Work to start soon on improving Shelby Campus infrastructure
August 12th, 2008
The University of Louisville will begin working this month to improve the infrastructure on its Shelby Campus in a way that will upgrade its green space but still allow for eventual development of the property.
The improvements will take place on about 190 acres of campus north of Shelbyville Road, west of Hurstbourne Parkway and east of Whipps Mill Road. No work is planned now on campus east of Hurstbourne or north of Whipps Mill.
The goal is to develop 108 acres of the 230-acre campus for business, office, technology and research use, said Burt Deutsch of the University of Louisville Development Co., a limited liability company formed in May to oversee the project.
“The university has talked with its neighbors for more than decade about developing Shelby Campus,” Deutsch said. “We have pledged to retain a campus-like setting on the property and said we would build no high-rise or retail establishments. We are keeping that promise.”
UofL will spend $7.9 million to make the improvements. Of that total, $5.7 million is coming from a Kentucky Transportation grant awarded to the university in 2006 and $2.2 million is coming from the UofL Foundation, he said.
Two Louisville firms, Sabak, Wilson & Lingo Inc. and QK4, have been hired to handle the planning, design and engineering related to the project.
The implementations include new two-lane, boulevard-style roads on campus. All of them will be flanked by bike lanes and five-foot sidewalks and divided by a 16-foot median strip planted with trees, shrubs and grass. The schedule calls for the work to be completed by Dec. 1.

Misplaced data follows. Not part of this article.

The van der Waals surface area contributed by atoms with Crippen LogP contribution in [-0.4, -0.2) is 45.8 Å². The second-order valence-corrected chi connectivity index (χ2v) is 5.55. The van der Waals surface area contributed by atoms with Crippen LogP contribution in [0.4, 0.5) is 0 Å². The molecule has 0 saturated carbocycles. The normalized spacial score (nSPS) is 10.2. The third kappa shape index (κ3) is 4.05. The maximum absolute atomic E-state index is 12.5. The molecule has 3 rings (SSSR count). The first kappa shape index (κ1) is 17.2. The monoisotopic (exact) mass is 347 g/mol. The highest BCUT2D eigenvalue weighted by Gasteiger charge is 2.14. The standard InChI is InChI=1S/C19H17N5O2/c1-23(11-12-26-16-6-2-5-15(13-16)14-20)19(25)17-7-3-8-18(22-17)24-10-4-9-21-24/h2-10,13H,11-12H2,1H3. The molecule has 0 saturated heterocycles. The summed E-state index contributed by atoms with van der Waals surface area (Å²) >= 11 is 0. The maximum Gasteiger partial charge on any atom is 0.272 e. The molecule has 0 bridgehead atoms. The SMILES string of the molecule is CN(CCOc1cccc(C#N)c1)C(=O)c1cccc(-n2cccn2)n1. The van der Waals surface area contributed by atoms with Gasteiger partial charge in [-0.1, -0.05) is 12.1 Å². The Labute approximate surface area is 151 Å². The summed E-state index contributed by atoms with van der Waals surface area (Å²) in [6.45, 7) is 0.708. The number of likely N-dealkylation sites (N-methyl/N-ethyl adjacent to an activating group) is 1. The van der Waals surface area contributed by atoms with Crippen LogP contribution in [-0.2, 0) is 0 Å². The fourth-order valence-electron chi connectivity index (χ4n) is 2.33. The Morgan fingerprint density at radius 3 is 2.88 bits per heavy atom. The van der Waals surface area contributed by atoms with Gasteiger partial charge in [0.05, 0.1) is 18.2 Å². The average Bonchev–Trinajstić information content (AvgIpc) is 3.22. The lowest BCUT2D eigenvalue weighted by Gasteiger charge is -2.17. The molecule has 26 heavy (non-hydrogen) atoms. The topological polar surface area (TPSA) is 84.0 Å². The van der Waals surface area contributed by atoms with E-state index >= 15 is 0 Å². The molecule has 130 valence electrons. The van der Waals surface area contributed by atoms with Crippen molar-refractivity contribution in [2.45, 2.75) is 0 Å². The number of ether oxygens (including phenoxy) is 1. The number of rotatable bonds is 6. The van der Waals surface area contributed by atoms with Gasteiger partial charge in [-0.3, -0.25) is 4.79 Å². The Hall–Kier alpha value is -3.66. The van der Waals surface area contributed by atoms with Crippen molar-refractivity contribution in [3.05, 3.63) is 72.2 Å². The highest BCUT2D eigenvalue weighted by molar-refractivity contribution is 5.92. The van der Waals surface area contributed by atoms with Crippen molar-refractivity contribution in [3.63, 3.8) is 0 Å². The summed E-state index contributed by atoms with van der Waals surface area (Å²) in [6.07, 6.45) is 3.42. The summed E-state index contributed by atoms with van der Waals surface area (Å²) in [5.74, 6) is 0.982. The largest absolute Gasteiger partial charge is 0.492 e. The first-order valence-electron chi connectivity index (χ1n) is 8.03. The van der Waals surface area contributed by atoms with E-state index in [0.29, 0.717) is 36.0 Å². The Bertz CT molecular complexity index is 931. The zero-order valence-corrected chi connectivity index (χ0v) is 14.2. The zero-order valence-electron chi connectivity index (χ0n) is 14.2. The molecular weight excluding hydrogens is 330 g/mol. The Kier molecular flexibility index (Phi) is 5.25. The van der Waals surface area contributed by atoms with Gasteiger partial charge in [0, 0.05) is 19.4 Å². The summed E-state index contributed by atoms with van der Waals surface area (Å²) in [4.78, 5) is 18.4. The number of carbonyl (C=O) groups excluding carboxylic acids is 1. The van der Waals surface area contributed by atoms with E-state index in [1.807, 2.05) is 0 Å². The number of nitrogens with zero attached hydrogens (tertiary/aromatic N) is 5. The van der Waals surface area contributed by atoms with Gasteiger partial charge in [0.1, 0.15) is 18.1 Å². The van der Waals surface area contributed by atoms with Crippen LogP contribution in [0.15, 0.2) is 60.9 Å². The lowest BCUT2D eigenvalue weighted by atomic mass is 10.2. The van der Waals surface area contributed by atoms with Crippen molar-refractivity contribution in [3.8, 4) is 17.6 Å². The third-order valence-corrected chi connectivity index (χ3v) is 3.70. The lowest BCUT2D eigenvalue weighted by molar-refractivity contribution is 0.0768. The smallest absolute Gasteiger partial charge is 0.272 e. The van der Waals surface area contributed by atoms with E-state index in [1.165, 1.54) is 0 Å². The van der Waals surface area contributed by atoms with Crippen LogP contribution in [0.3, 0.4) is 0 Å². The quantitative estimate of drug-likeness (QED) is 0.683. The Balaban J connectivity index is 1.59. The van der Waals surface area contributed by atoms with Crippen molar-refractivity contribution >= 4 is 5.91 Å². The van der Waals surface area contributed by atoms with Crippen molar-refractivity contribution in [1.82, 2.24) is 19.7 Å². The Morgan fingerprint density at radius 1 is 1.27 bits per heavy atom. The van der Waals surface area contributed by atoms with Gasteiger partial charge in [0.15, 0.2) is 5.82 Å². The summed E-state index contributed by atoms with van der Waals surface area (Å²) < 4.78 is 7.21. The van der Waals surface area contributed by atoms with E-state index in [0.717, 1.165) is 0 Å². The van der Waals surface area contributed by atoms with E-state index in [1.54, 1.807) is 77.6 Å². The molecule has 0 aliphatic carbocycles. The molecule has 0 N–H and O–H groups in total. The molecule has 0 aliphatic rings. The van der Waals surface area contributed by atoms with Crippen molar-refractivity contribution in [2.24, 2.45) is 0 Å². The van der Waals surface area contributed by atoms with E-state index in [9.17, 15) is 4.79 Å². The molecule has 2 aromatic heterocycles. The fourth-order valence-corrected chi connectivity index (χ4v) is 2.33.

Nearly 500 new trees will be planted in the three separate landscape buffers going in along the three edges of the campus.
A buffer between the western boundary of campus and the adjacent subdivision of Bellemeade will be 120 feet wide. Two other buffers along Shelbyville Road and Hurstbourne Parkway each will be 50 feet wide.
“We are committed to maintaining and enhancing the campus-like setting we’ve had out there for so many years,” Deutsch said.
The newly configured campus will offer five entrances. The existing entrance to campus on Shelbyville Road will be removed and realigned with the traffic light at Whittington Parkway. The existing entrance at Whipps Mill Road will be improved.
Two new entrances will be created off Hurstbourne. One about 1,000 feet south of Tamarisk Way will include a traffic signal and lanes for merging and turning. Another about 850 feet south of the traffic signal will allow right-turn only access to campus and back to Hurstbourne.
A fifth entrance will be created by linking the campus road system with Hurstbourne Trace.
Water, electric, gas, cable and telephone services, as well as new sanitary sewers, will be added at the same time the new roads are built.
Before road construction can begin, workers will need to do some controlled blasting in certain areas of Shelby Campus where there is limestone bedrock just under the soil. The contractor will deliver flyers about the work in advance to people who live nearby, and provide an answer line for any neighbor with questions, Deutsch said.
“We do not want to inconvenience any of our neighbors,” he said. “We will do our best to keep the annoyance to a minimum.”
A 20-acre tract in the center of campus will be reserved as an “academic core” to accommodate UofL’s current mission and cover future expansion needs.
Existing dormitory buildings on campus and the Instructional Technology Resource Center (ITRC) on campus will be demolished, and some activities in those buildings will be moved to the Founders Union Building and Burhans Hall.
Plans also call for upgrading drainage and stormwater management on campus, Deutsch said. A new detention basin proposed near Whipps Mill would handle drainage for a 54-acre area on campus that now moves through Bellemeade.
UofL has been planning to develop Shelby Campus since 1999 and is now ramping up its infrastructure to support development because of financial constraints on the university, Deutsch said.
“Shelby Campus has been an under-performing asset for decades,” he said. “We need to make the most of this piece of highly valuable real estate, but do it in a way that preserves the character of its green space.”
Shelby Campus Roadway Plan drawing (PDF file)